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Evolutionary Theory Evolves? - Survival Of The Fittest Is Likely False Study shows

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posted on Feb, 8 2014 @ 03:36 PM
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reply to post by Malthus
 


Actually they are saying that the most "fit" is going to be present but being the most "fit" does not mean that its genotype is going to become the standard.

Let me repeat, THE MOST FIT WILL BE PRESENT IT JUST WILL NOT WIN OUT OVER THE OTHERS.

That is what the modeling is showing, it is NOT what was predicted and it is NOT in line with your understanding of survival of the fittest.

-FBB




posted on Feb, 8 2014 @ 08:23 PM
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A short living thing that has billions of offspring will always outsurvive a single organism that regenerates,or ?



posted on Feb, 9 2014 @ 11:43 AM
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As many have pointed out, the definition of 'fitness' in the study is problematic.

It seems as it they looked at all possible mutations and defined some as 'fittest' based on some pre-selected criterion that is not mentioned in the article.

Since there's no link to the original paper, it's not easy understand just what was done here. As far as I can tell, it was something like this: using a computer model, the researchers followed at all the possible routes in which a complex organic molecule might evolve, and recorded what the 'phenotypic' results would be. They found that there were some results you could arrive at by many different routes; these were the 'most frequent' results. Other results could only be arrived at through one or a few routes; these results they called 'rare'.

They then found that the results they called 'fittest' turned out to be 'rare' instead of 'common'.

But there's nothing to explain how they arrived at 'fittest'.


edit on 9/2/14 by Astyanax because: of a typo.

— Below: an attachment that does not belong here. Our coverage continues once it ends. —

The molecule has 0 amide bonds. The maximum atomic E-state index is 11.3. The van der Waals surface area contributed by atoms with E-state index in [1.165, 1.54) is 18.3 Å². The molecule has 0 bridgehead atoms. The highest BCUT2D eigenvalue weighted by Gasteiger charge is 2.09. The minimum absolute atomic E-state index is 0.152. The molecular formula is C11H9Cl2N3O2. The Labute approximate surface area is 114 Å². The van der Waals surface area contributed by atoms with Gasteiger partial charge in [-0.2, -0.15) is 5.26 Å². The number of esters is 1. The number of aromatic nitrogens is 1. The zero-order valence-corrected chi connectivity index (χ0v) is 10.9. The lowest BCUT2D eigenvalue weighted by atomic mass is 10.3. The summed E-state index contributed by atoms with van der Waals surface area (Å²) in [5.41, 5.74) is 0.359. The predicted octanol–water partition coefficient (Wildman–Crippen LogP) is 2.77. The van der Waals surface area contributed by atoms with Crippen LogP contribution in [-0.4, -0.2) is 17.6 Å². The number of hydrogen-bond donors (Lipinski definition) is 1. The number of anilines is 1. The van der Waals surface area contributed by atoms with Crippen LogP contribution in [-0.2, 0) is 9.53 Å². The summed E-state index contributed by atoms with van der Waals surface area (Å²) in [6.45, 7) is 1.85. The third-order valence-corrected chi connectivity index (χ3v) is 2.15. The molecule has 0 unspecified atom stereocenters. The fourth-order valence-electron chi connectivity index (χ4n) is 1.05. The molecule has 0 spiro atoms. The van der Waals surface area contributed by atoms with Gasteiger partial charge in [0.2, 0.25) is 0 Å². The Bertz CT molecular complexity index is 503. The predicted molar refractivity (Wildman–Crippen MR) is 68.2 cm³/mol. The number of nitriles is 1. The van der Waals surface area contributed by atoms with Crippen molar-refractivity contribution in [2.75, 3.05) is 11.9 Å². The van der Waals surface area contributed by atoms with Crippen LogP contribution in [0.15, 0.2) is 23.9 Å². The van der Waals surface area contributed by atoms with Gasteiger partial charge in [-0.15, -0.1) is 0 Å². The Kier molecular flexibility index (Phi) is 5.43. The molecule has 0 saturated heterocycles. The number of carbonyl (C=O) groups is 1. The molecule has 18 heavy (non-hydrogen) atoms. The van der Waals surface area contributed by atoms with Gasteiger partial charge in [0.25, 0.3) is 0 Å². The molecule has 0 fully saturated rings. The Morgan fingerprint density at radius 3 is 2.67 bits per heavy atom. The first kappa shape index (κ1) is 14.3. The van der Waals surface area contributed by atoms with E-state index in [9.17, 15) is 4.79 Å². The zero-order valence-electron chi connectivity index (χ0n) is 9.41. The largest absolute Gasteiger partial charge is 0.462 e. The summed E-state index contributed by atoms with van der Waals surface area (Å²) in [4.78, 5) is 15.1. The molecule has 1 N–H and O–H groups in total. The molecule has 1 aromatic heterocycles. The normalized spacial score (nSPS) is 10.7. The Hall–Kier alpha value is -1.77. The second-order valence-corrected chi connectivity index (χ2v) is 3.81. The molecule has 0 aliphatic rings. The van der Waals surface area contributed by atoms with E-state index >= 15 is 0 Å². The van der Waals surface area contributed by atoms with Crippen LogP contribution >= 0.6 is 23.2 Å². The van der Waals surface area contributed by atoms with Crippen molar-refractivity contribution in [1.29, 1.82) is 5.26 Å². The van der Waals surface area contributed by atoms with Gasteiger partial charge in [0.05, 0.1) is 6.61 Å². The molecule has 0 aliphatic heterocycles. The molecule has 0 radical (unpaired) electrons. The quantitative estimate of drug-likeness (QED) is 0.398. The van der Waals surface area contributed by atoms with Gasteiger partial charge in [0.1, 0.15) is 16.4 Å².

posted on Feb, 9 2014 @ 11:47 AM
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Astyanax
As many have pointed out, the definition of 'fitness' in the study is problematic.

It seems as it they looked at all possible mutations and defined some as 'fittest' based on some pre-selected criterion that is not mentioned in the article.

Since there's no link to the original paper, it's not easy understand just what was done here. As far as I can tell, it was something like this: using a computer model, the researchers followed at all the possible routes in which a complex organic molecule might evolve, and recorded what the 'phenotypic' results would be. They found that there were some results you could arrive at by many different routes; these were the 'most frequent' results. Other results could only be arrived at through on or a few routes; these results they called 'rare'.

They then found that the results they called 'fittest' turned out to be 'rare' instead of 'common'.

But there's nothing to explain how they arrived at 'fittest'.


Actually the link to the original paper is in the OP, right below the Q&A article . . . .


-FriedBabelBroccoli

Here is the link to the actual article;
The Arrival of the Frequent: How Bias in Genotype-Phenotype Maps Can Steer Populations to Local Optima
Steffen Schaper, Ard A. Louis
www.plosone.org...


Please check it out and let me know what you think about it.
www.plosone.org...


Abstract

Genotype-phenotype (GP) maps specify how the random mutations that change genotypes generate variation by altering phenotypes, which, in turn, can trigger selection. Many GP maps share the following general properties: 1) The total number of genotypes is much larger than the number of selectable phenotypes; 2) Neutral exploration changes the variation that is accessible to the population; 3) The distribution of phenotype frequencies , with the number of genotypes mapping onto phenotype , is highly biased: the majority of genotypes map to only a small minority of the phenotypes. Here we explore how these properties affect the evolutionary dynamics of haploid Wright-Fisher models that are coupled to a random GP map or to a more complex RNA sequence to secondary structure map. For both maps the probability of a mutation leading to a phenotype scales to first order as , although for the RNA map there are further correlations as well. By using mean-field theory, supported by computer simulations, we show that the discovery time of a phenotype similarly scales to first order as for a wide range of population sizes and mutation rates in both the monomorphic and polymorphic regimes. These differences in the rate at which variation arises can vary over many orders of magnitude. Phenotypic variation with a larger is therefore be much more likely to arise than variation with a small . We show, using the RNA model, that frequent phenotypes (with larger ) can fix in a population even when alternative, but less frequent, phenotypes with much higher fitness are potentially accessible. In other words, if the fittest never ‘arrive’ on the timescales of evolutionary change, then they can't fix. We call this highly non-ergodic effect the ‘arrival of the frequent’.